FIELD OF THE INVENTION
The present invention relates generally to one-way gates for domestic animals and, more particularly, to such a gate having a barrier that turns about a horizontal axis from a quiescent position in only a first direction in response to the animal pushing against the barrier and turns about the horizontal axis in a second, opposite direction, to the quiescent position, after the animal has passed through the barrier.
A prior art system for automatically milking cows, and is probably adaptable for use with other mammals that are milked, is illustrated in FIG. 1 as including cow pen 12 where the cows spend most of their day, eating, sleeping, eliminating and chewing their cud. The cows have been trained so that, from time to time (when their bags are full and the cows need to be milked), they leave cow pen 12 and go to robotic milker 14 that is located in passage 16, including entry portion 18, exit portion 20 and milking portion 22, where robotic milker 14 is located.
The cows in pen 12 access robotic milker 14 by pushing open one way barriers of gates 24 and 26; gate 24 is between pen 12 and entry portion 18 of passage 16, while gate 26 is between entry portion 18 and milker portion 22 of passage 16. After the cows have been milked by robotic milker 14, the cows return to pen 12 by pushing open a one way barrier of gate 28 between milking portion 22 and exit portion 20 of passage 16 and by pushing open a one way barrier of gate 30 between exit portion 20 and pen 12. While a cow is being milked by robotic milker 14, she is prevented from leaving milking portion 22 because gates 26 and 28 are locked closed. Gates 26 and 28 can be opened by the cows pushing against a barrier of the gates upon completion of the milking process.
Because each of gates 24, 26, 28 and 30 has a one-way barrier, the cow is supposed to be able to only walk from pen 12 into entry area 18, thence to milking area 20, thence back to pen 12 by way of gates 28 and 30 and exit portion 20 of passage 16. The barriers of gates 24, 26, 28 and 30, in the prior art arrangement, are typically spring biased to open in only one direction so that the barriers pivot about vertical axes in response to the cows pushing against the gates.
A problem with the prior art arrangement is that many of the cows can not be trained to push the barriers of gates 24, 26 and 30 to the open position. In addition, some cows are able to open the barriers of the prior art gates in a direction opposite to the desired direction by pushing against the spring biased barriers with sufficient force. Hence, the prior art system of FIG. 1 has been found to function satisfactorily for only a relatively small percentage of cows. The prior art gates also are relatively expensive to build and maintain because of initial and replacement costs associated with the springs that have a tendency to wear.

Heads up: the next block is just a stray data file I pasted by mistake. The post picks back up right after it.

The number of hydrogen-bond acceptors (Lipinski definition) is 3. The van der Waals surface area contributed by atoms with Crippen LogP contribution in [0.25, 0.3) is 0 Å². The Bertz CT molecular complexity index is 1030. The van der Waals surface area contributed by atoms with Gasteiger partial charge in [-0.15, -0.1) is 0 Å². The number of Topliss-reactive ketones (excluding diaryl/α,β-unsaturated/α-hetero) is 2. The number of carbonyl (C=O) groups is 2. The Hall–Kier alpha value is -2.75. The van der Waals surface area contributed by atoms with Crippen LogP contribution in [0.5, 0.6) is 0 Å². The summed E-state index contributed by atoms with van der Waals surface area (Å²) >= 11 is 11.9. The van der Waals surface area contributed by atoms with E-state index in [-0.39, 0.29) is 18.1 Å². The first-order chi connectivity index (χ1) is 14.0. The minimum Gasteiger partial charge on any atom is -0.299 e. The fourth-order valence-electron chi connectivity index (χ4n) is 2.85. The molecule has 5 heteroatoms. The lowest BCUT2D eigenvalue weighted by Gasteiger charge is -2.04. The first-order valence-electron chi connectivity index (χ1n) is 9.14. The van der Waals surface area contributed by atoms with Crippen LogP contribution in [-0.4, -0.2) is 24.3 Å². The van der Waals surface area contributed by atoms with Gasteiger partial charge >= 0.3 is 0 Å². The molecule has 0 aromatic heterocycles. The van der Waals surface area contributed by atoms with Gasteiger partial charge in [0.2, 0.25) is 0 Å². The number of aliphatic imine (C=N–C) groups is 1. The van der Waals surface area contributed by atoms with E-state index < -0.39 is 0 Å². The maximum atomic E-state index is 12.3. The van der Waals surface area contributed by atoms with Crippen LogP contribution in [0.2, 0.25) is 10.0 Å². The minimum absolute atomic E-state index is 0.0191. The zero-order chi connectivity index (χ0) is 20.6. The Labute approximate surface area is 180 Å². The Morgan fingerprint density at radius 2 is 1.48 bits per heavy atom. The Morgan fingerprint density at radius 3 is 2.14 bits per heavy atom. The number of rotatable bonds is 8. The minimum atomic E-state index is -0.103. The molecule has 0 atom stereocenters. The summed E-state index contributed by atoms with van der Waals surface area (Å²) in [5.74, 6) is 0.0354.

U.S. Pat. No. 5,584,261, Hart et al., discloses a dairy parlor gate that is pivotable about a horizontal axis. The gate is made of a non-electrically conductive material that does not interfere with an electromagnetic field generated by an electronic identification system for use with animal-worn transponders. Sensors responsive to the transponders activate a motor that causes the gate to pivot about the horizontal axis, to enable the cow to gain access to a milking area. Possible problems with this system are that the non-electrically conductive materials in the gate appear to be relatively expensive, as is the motorized system for driving the gate about its horizontal axis. In addition, because a cow approaching the sensor is likely to be moving as the transponder moves past the sensor, there is a high probability of the sensor not sensing the transponder adequately. Consequently, the reliability of the motorized automated system to enable cows to move through the gate is likely to be reduced.
It is, accordingly, an object of the present invention to provide a new and improved gate for farm animals.
Another object of the invention is to provide a new and improved gate for enabling farm animals to move in only one direction from a pen to a destination location, e.g., a robotic milker, wherein the gate is relatively inexpensive.
A further object of the invention is to provide a new and improved gate for enabling farm animals to move in only one direction from a pen to a destination location, e.g., a robotic milker, wherein the gate is constructed so that the farm animals can more reliably open the gate as the animals move toward the destination location.
An additional object of the invention is to provide a new and improved gate for enabling farm animals to move in only one direction from a pen to a destination location, e.g., a robotic milker, wherein the gate includes an arrangement for facilitating training of the animals to use the gate.
An added object of the invention is to provide a new and improved automated milking facility wherein animals to be milked move in only a single direction through highly reliable one way gates that the animals are easily trained to walk through.
Yet another object of the invention is to provide a method of training farm animals to push open one way gates that swing about horizontal axes.
SUMMARY OF THE INVENTION
In accordance with one aspect of the invention, a gate for domestic farm animals includes a support and a barrier for the animals carried by the support. The support and barrier are arranged for enabling the barrier to turn about a horizontal axis from a quiescent position in only a first direction in response to the animal pushing against the barrier and to turn in a second direction, opposite to the first direction, about the horizontal axis to the quiescent position after the animal has passed through the barrier.